Dave, one of my most cutting losses from MS (emotionally) is not being able to hike anymore with my daughters. We used to hike very frequently, blogged about our littleadventures, and I was just about to start them on backpacking when MS stepped in. I can adapt in most areas of my life, but until I have an “offroad” scooter hiking is off the table.

  • Devin Garlit moderator author
    2 years ago

    Thanks Dave, always appreciate it! People love to say “I have MS but MS Doesn’t have me”, well, MS does have me, it’s a big impact on me, but that doesnt mean I haven’t adapted. That’s what it’s all about to me!

  • Ashley Ringstaff moderator
    2 years ago

    Dave,
    Thank you for sharing your input. We are glad you enjoyed the article! Your tips on being interactive with family, especially younger children, is very helpful.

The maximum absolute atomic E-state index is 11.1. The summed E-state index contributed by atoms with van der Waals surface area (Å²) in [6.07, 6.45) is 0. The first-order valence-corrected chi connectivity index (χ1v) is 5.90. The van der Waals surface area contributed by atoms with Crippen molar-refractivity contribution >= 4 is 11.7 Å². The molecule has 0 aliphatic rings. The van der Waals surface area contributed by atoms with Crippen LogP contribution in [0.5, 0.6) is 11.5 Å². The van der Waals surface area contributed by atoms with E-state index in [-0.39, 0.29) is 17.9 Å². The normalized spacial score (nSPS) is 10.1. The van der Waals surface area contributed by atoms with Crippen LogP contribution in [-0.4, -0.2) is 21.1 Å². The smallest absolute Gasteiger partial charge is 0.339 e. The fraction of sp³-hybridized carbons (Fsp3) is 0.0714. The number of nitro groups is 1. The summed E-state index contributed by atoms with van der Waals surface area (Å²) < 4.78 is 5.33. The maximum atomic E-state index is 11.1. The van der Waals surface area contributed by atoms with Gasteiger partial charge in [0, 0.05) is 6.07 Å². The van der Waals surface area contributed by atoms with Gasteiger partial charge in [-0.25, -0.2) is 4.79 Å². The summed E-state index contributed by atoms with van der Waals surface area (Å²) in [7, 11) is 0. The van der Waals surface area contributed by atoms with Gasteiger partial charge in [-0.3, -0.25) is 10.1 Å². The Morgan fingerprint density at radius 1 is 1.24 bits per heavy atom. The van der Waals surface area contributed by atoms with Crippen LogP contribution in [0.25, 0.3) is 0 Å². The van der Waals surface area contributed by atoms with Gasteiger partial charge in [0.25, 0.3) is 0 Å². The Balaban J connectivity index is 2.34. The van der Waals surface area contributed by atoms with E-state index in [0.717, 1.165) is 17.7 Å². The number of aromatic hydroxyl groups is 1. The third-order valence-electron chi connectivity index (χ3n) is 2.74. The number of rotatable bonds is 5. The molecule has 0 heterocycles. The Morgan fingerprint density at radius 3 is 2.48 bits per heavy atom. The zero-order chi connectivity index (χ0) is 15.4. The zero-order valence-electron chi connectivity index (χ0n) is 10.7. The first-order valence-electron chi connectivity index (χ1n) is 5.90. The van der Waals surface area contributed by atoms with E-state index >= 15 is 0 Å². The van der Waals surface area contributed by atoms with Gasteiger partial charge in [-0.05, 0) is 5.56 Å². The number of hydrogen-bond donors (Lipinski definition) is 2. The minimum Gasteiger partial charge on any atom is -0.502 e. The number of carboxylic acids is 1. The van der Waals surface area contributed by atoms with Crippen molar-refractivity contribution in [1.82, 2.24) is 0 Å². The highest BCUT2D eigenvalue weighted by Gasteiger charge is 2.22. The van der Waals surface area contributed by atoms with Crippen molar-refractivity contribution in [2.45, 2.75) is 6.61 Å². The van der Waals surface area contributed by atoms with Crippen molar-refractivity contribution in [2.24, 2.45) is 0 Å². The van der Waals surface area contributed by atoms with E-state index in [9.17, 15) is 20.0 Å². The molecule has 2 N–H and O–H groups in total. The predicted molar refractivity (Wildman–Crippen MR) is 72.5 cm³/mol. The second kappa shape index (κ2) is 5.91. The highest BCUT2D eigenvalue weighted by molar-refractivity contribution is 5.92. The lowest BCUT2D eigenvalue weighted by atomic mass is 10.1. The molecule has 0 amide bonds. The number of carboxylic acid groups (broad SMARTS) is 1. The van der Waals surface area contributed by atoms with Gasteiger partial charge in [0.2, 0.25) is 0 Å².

Wishing you the best, Ashley Ringstaff – Moderator

  • connie
    2 years ago

    This is me. I can relate to all of your symptoms.
    I’m looking to get a cooling vest but they are expensive. Anyone have an idea of a way to get help purchasing one? The heat totally drains my energy.

  • Marie T
    2 years ago

    I purchased a cooling poncho on Amazon for $23.00. It is bright orange but works very well. It fits under my clothes.

  • Ashley Ringstaff moderator
    2 years ago

    Connie,
    Here is a ‘Cooling Distribution Program’ you can apply for, with our friends at MSAA. Hope this info helps.
    http://mymsaa.org/msaa-help/cooling-products/

    Ashley Ringstaff – Moderator

  • Devin Garlit moderator author